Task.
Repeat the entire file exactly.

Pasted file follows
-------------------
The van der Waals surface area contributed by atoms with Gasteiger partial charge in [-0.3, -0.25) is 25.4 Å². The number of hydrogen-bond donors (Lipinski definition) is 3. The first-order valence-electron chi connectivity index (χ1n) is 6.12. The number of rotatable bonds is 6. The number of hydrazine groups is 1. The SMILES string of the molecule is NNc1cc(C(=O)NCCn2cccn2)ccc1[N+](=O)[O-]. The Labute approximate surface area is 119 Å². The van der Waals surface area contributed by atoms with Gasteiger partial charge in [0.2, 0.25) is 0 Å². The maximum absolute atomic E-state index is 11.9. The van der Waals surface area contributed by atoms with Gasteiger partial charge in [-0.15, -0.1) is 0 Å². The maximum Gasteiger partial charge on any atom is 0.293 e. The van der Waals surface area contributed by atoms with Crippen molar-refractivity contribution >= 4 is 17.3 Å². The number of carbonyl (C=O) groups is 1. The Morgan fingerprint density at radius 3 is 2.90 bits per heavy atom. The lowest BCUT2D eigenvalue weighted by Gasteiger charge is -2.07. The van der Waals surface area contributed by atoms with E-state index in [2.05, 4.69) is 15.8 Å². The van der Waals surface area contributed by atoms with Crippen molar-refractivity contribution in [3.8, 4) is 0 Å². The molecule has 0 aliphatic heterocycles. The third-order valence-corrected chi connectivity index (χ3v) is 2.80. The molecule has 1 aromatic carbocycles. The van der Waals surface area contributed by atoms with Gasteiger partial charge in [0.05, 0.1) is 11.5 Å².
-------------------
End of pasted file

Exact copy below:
The van der Waals surface area contributed by atoms with Gasteiger partial charge in [-0.3, -0.25) is 25.4 Å². The number of hydrogen-bond donors (Lipinski definition) is 3. The first-order valence-electron chi connectivity index (χ1n) is 6.12. The number of rotatable bonds is 6. The number of hydrazine groups is 1. The SMILES string of the molecule is NNc1cc(C(=O)NCCn2cccn2)ccc1[N+](=O)[O-]. The Labute approximate surface area is 119 Å². The van der Waals surface area contributed by atoms with Gasteiger partial charge in [0.2, 0.25) is 0 Å². The maximum absolute atomic E-state index is 11.9. The van der Waals surface area contributed by atoms with Gasteiger partial charge in [-0.15, -0.1) is 0 Å². The maximum Gasteiger partial charge on any atom is 0.293 e. The van der Waals surface area contributed by atoms with Crippen molar-refractivity contribution >= 4 is 17.3 Å². The number of carbonyl (C=O) groups is 1. The Morgan fingerprint density at radius 3 is 2.90 bits per heavy atom. The lowest BCUT2D eigenvalue weighted by Gasteiger charge is -2.07. The van der Waals surface area contributed by atoms with E-state index in [2.05, 4.69) is 15.8 Å². The van der Waals surface area contributed by atoms with Crippen molar-refractivity contribution in [3.8, 4) is 0 Å². The molecule has 0 aliphatic heterocycles. The third-order valence-corrected chi connectivity index (χ3v) is 2.80. The molecule has 1 aromatic carbocycles. The van der Waals surface area contributed by atoms with Gasteiger partial charge in [0.05, 0.1) is 11.5 Å².